‘Shocking’ footage shows German police officer ‘kneeling on 15-year-old boy’s neck’ during arrest in echoes of George Floyd
- German police filmed arresting 15-year-old boy in Dusseldorf on Saturday
- Video seems to show one officer kneeling on his neck in echoes of George Floyd
- Police say they were breaking up a riot, when boy intervened and attacked them
- Arrest is now being investigated, with state minister calling video ‘shocking’
Police in Germany are being investigated after an officer was seemingly caught kneeling on a teenager’s neck while he was being arrested.
Video taken in Dusseldorf’s old town on Saturday shows the 15-year-old boy being pinned down by two officers, one of whom places a knee around the boy’s head.
The arrest echoes that of George Floyd, who suffocated while an officer knelt on his neck during his arrest in Minneapolis in May.
Herbert Reul, interior minister for North Rhine-Westphalia, where Dusseldorf is located, called the video ‘shocking’ – but urged people not to rush to judgement.
Police officers in Germany have been placed under investigation after one officer appeared to place his knee on a 15-year-old boy’s neck during an arrest in Dusseldorf at the weekend
Police in Dusseldorf say officers were called to a restaurant in the city’s Old Town around 7.30pm to reports of ten people rioting.
When officers arrived they said the 15-year-old was nearby, and tried to intervene to stop them breaking up the riot.
Several witnesses told Die Welt that the boy molested the officers, shouted insults at them, and then assaulted them.
The officers tried to arrest the boy but he resisted, according to police officials, meaning they restrained him.
Footage of the incident shows the boy on the floor with one officer sitting on his legs with one of his arms twisted up behind his back.
Another officer then places a knee on the back of the boy’s head, trapping his other arm underneath his head.
The officer then moves his knee slightly lower as he tries to trap the boy’s hand under his other foot.
Onlookers can be heard shouting ‘get your knee down … brother, that’s not funny.’
Police say they were called to break up a riot when the boy – who was not involved – tried to stop the officers and assaulted them, leading to the arrest
The video was posted on social media where it quickly went viral, prompting Dusseldorf police to launch an investigation.
To ensure the probe remains independent, it will be carried out by the neighbouring Duisburg police force.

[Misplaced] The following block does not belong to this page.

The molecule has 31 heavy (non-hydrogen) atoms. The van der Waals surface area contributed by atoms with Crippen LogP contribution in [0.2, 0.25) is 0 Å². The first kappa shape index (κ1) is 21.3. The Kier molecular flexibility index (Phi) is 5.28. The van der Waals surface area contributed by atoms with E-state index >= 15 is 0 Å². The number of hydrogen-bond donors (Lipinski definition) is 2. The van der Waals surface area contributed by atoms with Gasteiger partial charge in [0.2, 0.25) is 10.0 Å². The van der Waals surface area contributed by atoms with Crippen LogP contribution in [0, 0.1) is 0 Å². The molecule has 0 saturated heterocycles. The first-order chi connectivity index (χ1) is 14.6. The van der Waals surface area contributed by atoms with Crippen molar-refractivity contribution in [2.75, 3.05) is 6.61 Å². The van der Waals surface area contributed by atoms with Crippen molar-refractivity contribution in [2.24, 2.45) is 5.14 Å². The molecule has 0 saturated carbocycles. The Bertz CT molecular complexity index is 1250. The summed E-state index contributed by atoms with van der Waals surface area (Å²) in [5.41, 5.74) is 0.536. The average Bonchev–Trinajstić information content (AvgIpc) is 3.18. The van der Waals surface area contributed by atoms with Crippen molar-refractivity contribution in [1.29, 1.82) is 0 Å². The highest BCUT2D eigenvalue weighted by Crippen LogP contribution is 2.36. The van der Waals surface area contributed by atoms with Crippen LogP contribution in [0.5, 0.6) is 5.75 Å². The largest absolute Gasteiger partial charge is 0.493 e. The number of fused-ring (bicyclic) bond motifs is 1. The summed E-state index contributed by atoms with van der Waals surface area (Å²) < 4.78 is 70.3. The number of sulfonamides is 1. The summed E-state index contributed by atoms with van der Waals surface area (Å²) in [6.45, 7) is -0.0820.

Interior minister Herbert Reul, said the 28-second footage only shows a small part of a larger incident, and urged people not to rush to judgement.
‘I do not want to justify the operation on Saturday evening in any way, but I also do not want to judge it prematurely,’ he said.
Placing a knee on the boy’s head would have been permitted under state guidelines on restraint, Reul said, but placing a knee on his neck would not.
There is not thought to be any police bodycamera footage of the incident, so it cannot be viewed from a different angle.
The boy was not harmed during the arrest, Welt reported, and none of the officers were injured.
He was arrested and taken to the local police station, before being released into the care of his legal guardians.
It comes after George Floyd choked to death while being arrested in Minneapolis in May, after officer Derek Chauvin placed a knee on his neck for nine minutes (pictured)
George Floyd died while being arrested in Minneapolis on May 25, accused of resisting officers after trying to use a counterfeit $20 in a store.
Video from the scene showed officer Derek Chauvin kneeling on Floyd’s neck for nine minutes during the arrest, including two while he was unconscious.
Before losing consciousness, Floyd could be heard saying ‘I can’t breathe’ and ‘they’re going to kill me’ repeatedly.
Chauvin was subsequently fired along with three other officers who participated in the arrest, and has since been charged with murder.
The other officers – Tou Thao, James Kueng and Thomas Lane – have been charged with abetting second-degree murder.
The death sparked protests in Minneapolis which eventually spread around the world, as marchers called for an end to discrimination and cuts to police budgets.
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